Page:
Political Divorce in Kyrgyzstan

The difficult relationship between the president and his prime minister breaks down after parliament refuses to let Felix Kulov come back as premier.

Political Divorce in Kyrgyzstan

The difficult relationship between the president and his prime minister breaks down after parliament refuses to let Felix Kulov come back as premier.

The end of Felix Kulov’s career as prime minister has broken up an alliance with President Kurmanbek Bakiev that until now seemed to lie at the heart of Kyrgyzstan’s political set-up.



Kulov resigned with his entire cabinet on December 19, but stayed on in a caretaker capacity. Many believed he would automatically be confirmed in office again when Bakiev put his name forward to parliament on January 18, but deputies rejected him.



The president tried again on January 25, but the legislators held out. Many of them had been angered by Kulov’s resignation, which they saw as a tactic to force a dissolution of parliament and fresh elections.



A new constitution approved in early November after a week-long confrontation between the Bakiev administration and opposition demonstrators required that any new cabinet had to be formed by the majority party. Since this would only work if 50 per cent of parliament was elected by proportional representation as stipulated in the new constitution, and the current body is entirely based on first-past-the-post constituency ballots, a parliamentary election would have to take place before a government could be selected.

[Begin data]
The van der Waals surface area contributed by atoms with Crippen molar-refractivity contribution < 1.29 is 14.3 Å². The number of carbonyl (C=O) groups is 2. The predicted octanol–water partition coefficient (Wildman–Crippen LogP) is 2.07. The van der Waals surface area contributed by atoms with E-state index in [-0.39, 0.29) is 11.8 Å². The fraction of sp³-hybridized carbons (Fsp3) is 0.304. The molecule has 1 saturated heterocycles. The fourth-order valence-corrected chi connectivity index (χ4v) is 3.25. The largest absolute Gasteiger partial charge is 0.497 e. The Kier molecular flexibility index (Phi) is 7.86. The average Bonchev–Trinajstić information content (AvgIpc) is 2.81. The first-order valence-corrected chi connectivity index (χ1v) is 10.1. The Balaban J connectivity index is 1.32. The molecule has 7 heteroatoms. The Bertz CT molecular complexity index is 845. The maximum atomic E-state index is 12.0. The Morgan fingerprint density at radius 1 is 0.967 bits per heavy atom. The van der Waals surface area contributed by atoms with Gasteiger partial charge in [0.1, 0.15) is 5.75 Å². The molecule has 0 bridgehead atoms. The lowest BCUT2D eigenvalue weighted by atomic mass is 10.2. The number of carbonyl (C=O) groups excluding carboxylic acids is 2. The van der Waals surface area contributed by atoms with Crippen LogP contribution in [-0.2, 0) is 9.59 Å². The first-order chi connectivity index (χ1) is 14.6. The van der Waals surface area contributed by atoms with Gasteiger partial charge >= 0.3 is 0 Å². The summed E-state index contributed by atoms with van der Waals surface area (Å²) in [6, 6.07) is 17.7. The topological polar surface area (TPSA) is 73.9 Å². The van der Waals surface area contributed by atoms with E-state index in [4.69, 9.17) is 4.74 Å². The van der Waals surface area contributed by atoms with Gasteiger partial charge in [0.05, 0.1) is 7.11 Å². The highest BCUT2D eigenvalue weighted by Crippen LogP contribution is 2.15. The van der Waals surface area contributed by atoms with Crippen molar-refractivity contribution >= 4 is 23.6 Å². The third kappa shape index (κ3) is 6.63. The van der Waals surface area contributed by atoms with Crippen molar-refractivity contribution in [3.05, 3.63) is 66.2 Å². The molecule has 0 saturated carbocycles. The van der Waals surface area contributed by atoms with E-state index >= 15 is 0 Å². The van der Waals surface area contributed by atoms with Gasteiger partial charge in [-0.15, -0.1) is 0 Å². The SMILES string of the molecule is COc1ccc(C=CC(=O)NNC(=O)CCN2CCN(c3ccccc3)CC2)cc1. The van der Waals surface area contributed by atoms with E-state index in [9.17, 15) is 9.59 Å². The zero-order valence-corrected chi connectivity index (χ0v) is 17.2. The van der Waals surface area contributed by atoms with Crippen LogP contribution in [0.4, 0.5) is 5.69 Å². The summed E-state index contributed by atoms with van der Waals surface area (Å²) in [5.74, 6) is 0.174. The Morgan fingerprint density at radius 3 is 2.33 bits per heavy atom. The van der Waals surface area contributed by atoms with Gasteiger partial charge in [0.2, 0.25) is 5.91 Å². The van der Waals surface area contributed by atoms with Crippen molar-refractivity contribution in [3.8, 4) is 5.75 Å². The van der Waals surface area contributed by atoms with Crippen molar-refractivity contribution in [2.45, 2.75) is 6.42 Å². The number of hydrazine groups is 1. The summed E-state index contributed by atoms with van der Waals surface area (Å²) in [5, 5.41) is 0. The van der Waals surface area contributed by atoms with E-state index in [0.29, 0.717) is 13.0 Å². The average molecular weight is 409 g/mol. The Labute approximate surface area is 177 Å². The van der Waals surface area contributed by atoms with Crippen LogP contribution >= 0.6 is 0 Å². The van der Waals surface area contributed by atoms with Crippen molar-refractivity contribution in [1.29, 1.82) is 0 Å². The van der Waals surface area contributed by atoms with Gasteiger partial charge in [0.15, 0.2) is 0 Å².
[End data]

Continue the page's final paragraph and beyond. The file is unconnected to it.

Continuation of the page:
Bakiev got round this apparent impasse by revising the constitution again, winning back rights to propose a prime minister in a new draft which went through parliament on December 30. He then used this right to nominate Kulov - but the tactic failed.



After parliament rejected Kulov for the second time, Bakiev appeared to give up the fight and offered instead another name – the relatively unknown Azim Isabekov, who was acting minister of agriculture, water resources and processing industries. Isabekov, who was approved by a huge majority in parliament on January 29, is seen as less likely than his predecessor to rub parliament up the wrong way.



The removal of Kulov as the country’s second most powerful politician effectively ends the “tandem”, the alliance Bakiev forged with him to secure victory in the July 2005 presidential election. At the time, Kulov was seen as his main rival, and the deal helped neutralise a confrontation that would have been damaging amid the political turbulence that followed the March 2005 revolution in which Askar Akaev was ousted as president.



In addition, in a country where the north-south divide is seen as an important and potentially explosive factor in politics, Kulov brought a northern constituency with him which was important to Bakiev and his allies, whose stronghold was in their home region of southern Kyrgyzstan.



Kulov has refrained from commenting on his departure, although the Agym newspaper quoted him as saying bitterly, “What can I say about someone who didn’t keep his word?”



He seems to have bet on being re-appointed easily, believing that Bakiev could not afford to break up the “tandem” and would do anything to secure parliament’s agreement. After the first rejection, Kulov told reporters, “The president has promised that he will put me forward again and again until I get in.”



Bakiev’s press secretary Nurlan Shakiev said that even when the president announced he was nominating someone else to be prime minister, Kulov asked him to make one more attempt.



“Kulov was loyal to the tandem to the very end, and he naively believed that Bakiev would be just as loyal to him,” Kubatbek Baibolov, a member of parliament, commented to IWPR.



Political analyst Orozbek Moldaliev thinks the president let his ally down. “Kulov is an experienced politician, but he didn’t expect to be treated like this,” he said. “The presidential administration did not mount a [pro-Kulov] campaign. The president looked on unconcernedly, and the deputies realised he had no need of Kulov.”